FAQ

Why does your harp have pedals?
A. It’s true, pedal harps have pedals... seven of them to be exact, one for each note of the scale. The pedals permit the instantaneous shift of the strings to sharp or flat on the fly. With this capability a pedal harp can play in any key thus opening the door to the world of chromatic music. For the math buffs out there, there are 2,187 different possible combinations of pedal settings.

Is that a tuner in your pocket – or are you just happy to see me?
A. Yes, unlike pianists, we do indeed tune our harps ourselves. Every day, sometimes several times a day, or even in the middle of performing. The pitch of a harp string is sensitive to temperature, humidity, barometric pressure, and the materials strings are made of. Wound metal, gut, and nylon all respond differently, plus environmental conditions always fluctuate. If you’re a harpist, by necessity you spend a lot of time tuning. 

Many harp jokes revolve around tuning.

What's the definition of an optimist? 
A harpist with a tuning key.

How long does a harp stay in tune?
About twenty minutes, or until someone opens the door.

Was it something I said – or why do harpists always look so serious when they play?
A. A harpist is simultaneously keeping track of the notes on the page, their fingers on the strings, their feet on the pedals, the tempo and dynamic level of the music, the metric subdivision of the rhythm, and the conductor (if there is one). The human brain is capable of simultaneously managing four to five things. You do the math. If I have to remember to smile too, something else has to go!

Why is the cat hiding in the closet?
A. I just broke a string! Truly, the sound of a wire string breaking in the middle of the night is enough to wake the dead. It does sound like a gunshot. If you think about it, the composite tension of the strings on the neck of the harp is about 2,000 lbs. The upper register strings typically break the most frequently so if you’re unlucky, you’ll be in the line of fire when one breaks. By the way, the pedal harp has 47 color coded strings, typically red for C's, black or blue for F's.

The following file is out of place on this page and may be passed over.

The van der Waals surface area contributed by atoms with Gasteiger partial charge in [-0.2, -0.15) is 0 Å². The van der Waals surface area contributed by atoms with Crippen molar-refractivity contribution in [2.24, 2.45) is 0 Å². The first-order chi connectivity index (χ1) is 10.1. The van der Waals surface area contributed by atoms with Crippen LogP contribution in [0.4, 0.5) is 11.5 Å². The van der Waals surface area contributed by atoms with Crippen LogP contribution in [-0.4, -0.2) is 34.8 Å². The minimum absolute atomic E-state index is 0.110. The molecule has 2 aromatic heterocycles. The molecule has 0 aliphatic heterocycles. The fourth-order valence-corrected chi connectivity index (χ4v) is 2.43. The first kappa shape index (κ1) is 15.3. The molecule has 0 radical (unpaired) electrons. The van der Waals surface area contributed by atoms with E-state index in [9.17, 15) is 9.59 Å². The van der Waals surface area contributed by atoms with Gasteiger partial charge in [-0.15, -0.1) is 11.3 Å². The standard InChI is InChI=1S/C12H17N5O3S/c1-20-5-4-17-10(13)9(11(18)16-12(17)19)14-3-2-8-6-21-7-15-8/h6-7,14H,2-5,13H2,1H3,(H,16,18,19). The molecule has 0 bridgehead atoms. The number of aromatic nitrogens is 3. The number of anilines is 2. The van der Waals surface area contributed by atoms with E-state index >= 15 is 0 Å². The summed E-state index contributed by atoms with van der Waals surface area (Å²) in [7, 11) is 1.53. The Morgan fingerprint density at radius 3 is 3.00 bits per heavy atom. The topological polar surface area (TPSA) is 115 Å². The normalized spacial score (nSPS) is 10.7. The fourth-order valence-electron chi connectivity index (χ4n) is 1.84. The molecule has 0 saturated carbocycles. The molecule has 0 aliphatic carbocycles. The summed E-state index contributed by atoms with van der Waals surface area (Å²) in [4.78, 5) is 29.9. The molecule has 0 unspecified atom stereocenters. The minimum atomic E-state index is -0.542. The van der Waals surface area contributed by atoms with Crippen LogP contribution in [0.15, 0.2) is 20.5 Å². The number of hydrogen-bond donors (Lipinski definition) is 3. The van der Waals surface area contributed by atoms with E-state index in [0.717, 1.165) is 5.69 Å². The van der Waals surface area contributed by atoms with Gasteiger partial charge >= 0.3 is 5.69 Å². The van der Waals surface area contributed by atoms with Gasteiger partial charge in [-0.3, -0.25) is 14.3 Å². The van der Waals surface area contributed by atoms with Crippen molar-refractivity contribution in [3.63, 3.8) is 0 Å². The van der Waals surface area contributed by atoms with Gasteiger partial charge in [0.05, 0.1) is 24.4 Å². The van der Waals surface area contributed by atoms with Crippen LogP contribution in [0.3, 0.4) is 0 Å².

Are there days when you wish you’d taken up the piccolo instead?
A. Hmmm, let me think... 
Never. Not a single one.

Has the harp been around a long time?
A. Harps are as ancient as humankind. They were most likely invented as a response to the sound of plucking a hunter's bow. Harps have been recorded in every civilization from antiquity on, and Egyptian frescos are the most ancient depictions of the instrument. The descendant of the ancient Egyptian harp, the Kanun, was introduced to Europe by the Moors during the middle ages. The Celts had their own version, the smaller celtic harp, made popular and further developed in Ireland. The Cruit, a national Irish symbol, dates back to the 11th century. Throughout the medieval period harp playing flourished as the native tradition of Irish music. The Brian Boru Harp preserved in the Museum of Trinity College Dublin is probably the oldest harp now remaining in Europe. The harp was further refined over the years to look like what you have sitting before you today.

Some ancient names for the harp include: Lyre, nevel, kinnor, ardin, madagis and sambuka.

Want to impress your friends?
A. Some of our favorite trivia revolves around the harp, of course.

• In the Marx Brothers' movie, Night at the Opera, Harpo destroys a grand piano, rescues the frame from the wreckage, and proceeds to play it like a harp.

• Bugs Bunny plays the harp in 'Long-haired Hare' when the Caruso-wannabe is trying to rehearse an aria from The Barber of Seville.

• The early American statesman Ben Franklin found beauty in simple tunes. He played several musical instruments, including the violin, guitar, and the harp.

• In The Sorcerer's Stone, Harry Potter interrupts the harp that lulls the 'dog' named Fluffy to sleep at great risk to himself and his companions.

Ireland uses the harp as its national symbol and features it prominently on its currency.